Southern Eyes First U.S. Nuclear Reactors in 3 Decades
Atlanta-based Southern Co. is seeking approval from the U.S. Nuclear Regulatory Commission for a development license to construct two new nuclear reactors, the first new reactors in the U.S. in three decades. The proposed $14 billion project must be delivered on time and on budget says Southern CEO Thomas Fanning.
“We’ve got to be successful,” Fanning says. “This is the first, best shot for the nuclear renaissance in America.”
In the early 1980s, nuclear expansion projects across the U.S. slowed to a halt as budgets were overrun, construction delays became the norm, and regulations increased following the Three Mile Island incident in 1979.
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Despite the Fukushima meltdown in Japan far surpassing Three Mile Island in terms of damage and fallout, Southern is steadfast in its pursuit of the Plant Vogtle project outside of Augusta, Georgia.
Southern plans to license the plant by early 2012. However, there is one major hurdle the company needs to overcome. The NRC must approve design changes for the Westinghouse AP1000 reactors that Southern is planning on using to power the Vogtle plant.
A lot of pressure rests on Southern’s shoulders. Analysts predict that if the company fails in its efforts, this may be the end of large-scale nuclear reactors in the U.S. Small modular reactors may still have a chance, or the country may move away from nuclear entirely.
Southern and its partners have already invested $3 billion into the site since 2009. So far, the project is on budget and on schedule to begin providing nuclear power by 2016 or 2017. Georgia taxpayers will contribute $6.1 billion to the project’s costs through rate hikes. The U.S. government has also pledged loan guarantees totaling $8.3 billion.
“We remain confident in the process,” Fanning says. “We fully understand that this is the first nuclear project in a generation. And therefore it will have everyone’s attention.”
Major move forward for UK’s nascent marine energy sector
Although the industry is small and the technologies are limited, marine-based energy systems look to be taking off as “the world’s most powerful tidal turbine” begins grid-connected power generation at the European Marine Energy Centre.
At around 74 metres long, the turbine single-handedly holds the potential to supply the annual electricity demand to approximately 2,000 homes within the UK and offset 2,200 tonnes of CO2 per year.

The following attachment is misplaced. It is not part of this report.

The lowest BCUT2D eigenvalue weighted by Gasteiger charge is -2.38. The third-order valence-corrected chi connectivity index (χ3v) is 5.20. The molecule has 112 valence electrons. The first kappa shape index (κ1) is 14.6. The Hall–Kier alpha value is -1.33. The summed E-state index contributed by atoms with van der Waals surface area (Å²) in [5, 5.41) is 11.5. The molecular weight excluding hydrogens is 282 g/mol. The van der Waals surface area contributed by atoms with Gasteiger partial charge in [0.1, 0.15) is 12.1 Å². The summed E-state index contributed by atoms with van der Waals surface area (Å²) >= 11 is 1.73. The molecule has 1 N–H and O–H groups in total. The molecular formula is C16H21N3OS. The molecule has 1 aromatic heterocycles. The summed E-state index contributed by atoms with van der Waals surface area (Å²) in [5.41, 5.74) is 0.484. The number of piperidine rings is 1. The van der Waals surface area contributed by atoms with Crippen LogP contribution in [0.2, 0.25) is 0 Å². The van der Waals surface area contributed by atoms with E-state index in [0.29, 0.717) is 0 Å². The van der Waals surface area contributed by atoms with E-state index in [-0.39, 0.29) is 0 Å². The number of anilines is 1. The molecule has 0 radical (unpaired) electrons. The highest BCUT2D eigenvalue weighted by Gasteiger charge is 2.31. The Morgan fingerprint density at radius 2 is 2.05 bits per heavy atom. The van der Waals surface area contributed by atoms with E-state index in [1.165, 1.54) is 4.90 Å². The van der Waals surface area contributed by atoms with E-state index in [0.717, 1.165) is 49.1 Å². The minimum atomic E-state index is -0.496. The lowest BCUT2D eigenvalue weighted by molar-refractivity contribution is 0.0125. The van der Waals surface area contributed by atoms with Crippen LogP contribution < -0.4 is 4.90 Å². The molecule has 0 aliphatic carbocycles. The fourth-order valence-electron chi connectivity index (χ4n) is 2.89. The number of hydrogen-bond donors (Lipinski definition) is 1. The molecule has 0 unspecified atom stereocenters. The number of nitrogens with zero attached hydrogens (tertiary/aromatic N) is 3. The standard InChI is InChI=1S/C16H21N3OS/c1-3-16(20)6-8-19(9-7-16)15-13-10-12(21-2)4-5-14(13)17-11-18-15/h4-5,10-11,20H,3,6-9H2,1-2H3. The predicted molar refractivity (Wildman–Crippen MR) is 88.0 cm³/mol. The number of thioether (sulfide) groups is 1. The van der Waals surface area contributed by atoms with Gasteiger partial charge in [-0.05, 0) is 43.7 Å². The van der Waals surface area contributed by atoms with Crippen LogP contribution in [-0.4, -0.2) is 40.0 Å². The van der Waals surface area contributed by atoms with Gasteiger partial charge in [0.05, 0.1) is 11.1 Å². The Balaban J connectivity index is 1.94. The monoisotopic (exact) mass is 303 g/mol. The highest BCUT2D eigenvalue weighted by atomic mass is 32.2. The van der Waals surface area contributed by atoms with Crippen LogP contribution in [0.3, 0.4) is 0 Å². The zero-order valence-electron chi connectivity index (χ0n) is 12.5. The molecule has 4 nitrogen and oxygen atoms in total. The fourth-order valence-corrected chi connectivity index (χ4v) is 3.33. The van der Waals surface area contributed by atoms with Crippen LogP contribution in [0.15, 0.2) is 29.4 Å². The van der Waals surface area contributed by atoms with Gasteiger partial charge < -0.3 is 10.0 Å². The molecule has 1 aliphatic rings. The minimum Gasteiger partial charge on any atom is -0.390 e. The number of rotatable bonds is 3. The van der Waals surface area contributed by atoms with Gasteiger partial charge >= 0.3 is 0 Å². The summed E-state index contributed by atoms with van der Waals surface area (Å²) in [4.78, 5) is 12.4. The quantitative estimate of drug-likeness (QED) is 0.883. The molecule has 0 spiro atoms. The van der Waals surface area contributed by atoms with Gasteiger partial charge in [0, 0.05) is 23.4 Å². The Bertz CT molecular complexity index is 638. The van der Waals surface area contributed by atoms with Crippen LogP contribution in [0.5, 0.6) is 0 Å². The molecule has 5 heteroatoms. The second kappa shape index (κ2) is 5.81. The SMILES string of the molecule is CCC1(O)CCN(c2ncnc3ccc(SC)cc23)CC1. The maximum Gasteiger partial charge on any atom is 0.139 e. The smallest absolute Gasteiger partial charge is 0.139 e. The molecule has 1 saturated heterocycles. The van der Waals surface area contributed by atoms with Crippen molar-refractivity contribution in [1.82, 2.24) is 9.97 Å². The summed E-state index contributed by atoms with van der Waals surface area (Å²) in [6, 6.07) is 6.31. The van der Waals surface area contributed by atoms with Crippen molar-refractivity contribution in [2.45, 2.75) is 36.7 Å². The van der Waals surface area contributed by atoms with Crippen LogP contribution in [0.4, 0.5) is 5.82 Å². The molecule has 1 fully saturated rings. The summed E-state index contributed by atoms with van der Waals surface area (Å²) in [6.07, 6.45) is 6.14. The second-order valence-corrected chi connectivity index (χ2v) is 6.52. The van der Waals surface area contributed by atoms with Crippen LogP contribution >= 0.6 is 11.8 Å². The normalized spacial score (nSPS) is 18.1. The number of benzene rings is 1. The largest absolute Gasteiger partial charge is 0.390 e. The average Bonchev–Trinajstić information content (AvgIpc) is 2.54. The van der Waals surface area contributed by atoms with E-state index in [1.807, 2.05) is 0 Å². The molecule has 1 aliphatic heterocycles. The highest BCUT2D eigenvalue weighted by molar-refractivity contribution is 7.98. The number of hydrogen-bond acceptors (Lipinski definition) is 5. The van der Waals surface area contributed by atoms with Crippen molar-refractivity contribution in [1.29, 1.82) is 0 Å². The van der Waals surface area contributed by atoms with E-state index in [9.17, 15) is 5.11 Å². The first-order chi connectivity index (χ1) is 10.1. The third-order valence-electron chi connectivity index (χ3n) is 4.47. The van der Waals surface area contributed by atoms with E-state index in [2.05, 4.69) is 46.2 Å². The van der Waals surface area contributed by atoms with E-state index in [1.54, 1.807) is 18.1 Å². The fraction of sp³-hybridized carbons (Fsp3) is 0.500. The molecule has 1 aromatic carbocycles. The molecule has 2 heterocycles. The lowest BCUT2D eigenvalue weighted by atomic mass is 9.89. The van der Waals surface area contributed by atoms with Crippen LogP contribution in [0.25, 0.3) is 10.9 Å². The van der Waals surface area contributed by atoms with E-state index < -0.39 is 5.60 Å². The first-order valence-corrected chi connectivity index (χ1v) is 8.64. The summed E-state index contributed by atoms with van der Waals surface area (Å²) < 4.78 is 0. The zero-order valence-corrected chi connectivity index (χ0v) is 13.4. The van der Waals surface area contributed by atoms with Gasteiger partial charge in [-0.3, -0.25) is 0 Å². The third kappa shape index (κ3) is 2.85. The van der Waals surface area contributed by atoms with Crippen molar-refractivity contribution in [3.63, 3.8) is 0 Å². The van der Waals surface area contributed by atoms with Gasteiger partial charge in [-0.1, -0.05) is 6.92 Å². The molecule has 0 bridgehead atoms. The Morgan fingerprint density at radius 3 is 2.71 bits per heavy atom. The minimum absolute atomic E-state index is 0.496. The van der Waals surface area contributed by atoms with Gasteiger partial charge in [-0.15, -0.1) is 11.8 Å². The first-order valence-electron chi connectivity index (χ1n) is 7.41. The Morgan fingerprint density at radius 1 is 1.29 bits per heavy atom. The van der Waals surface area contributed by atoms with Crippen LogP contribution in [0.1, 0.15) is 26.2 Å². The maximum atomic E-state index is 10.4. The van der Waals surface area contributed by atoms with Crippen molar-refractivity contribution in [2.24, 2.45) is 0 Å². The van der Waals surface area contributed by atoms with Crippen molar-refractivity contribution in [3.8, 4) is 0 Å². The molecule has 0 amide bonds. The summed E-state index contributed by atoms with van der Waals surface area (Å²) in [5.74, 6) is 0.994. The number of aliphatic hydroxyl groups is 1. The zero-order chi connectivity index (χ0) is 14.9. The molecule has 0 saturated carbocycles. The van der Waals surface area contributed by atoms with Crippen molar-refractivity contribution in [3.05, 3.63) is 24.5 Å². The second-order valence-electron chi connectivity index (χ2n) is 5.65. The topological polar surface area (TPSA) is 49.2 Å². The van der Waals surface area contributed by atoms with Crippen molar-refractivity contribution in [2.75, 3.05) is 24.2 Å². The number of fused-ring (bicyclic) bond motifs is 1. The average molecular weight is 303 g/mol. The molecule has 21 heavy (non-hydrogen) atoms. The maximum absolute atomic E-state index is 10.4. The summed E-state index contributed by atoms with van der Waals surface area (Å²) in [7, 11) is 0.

Orbital Marine Power, a privately held Scottish-based company, announced the turbine is set to operate for around 15 years in the waters surrounding Orkney, Scotland, where the 2-megawatt O2 turbine weighing around 680 metric tons will be linked to a local on-land electricity network via a subsea cable.
How optimistic is the outlook for the UK’s turbine bid?
Described as a “major milestone for O2” by CEO of Orbital Marine Power Andrew Scott, the turbine will also supply additional power to generate ‘green hydrogen’ through the use of a land-based electrolyser in the hopes it will demonstrate the “decarbonisation of wider energy requirements.”
“Our vision is that this project is the trigger to the harnessing of tidal stream resources around the world to play a role in tackling climate change whilst creating a new, low-carbon industrial sector,” says Scott in a statement.
The Scottish Government has awarded £3.4 million through the Saltire Tidal Energy Challenge Fund to support the project’s construction, while public lenders also contributed to the financial requirements of the tidal turbine through the ethical investment platform Abundance Investment.
“The deployment of Orbital Marine Power’s O2, the world’s most powerful tidal turbine, is a proud moment for Scotland and a significant milestone in our journey to net zero,” says Michael Matheson, the Cabinet Secretary for Net-Zero, Energy and Transport for the Scottish Government.
“With our abundant natural resources, expertise and ambition, Scotland is ideally placed to harness the enormous global market for marine energy whilst helping deliver a net-zero economy.
“That’s why the Scottish Government has consistently supported the marine energy sector for over 10 years.”
However, Orbital Marine CEO Scott believes there’s potential to commercialise the technology being used in the project with the prospect of working towards more efficient and advanced marine energy projects in the future.
“We believe pioneering our vision in the UK can deliver on a broad spectrum of political initiatives across net-zero, levelling up and building back better at the same time as demonstrating global leadership in the area of low carbon innovation that is essential to creating a more sustainable future for the generations to come.”
The UK’s growing marine energy endeavours
This latest tidal turbine project isn’t a first for marine energy in the UK. The Port of London Authority permitted the River Thames to become a temporary home for trials into tidal energy technology and, more recently, a research project spanning the course of a year is set to focus on the potential tidal, wave, and floating wind technology holds for the future efficiency of renewable energy. The research is due to take place off of the Southwest coast of England on the Isles of Scilly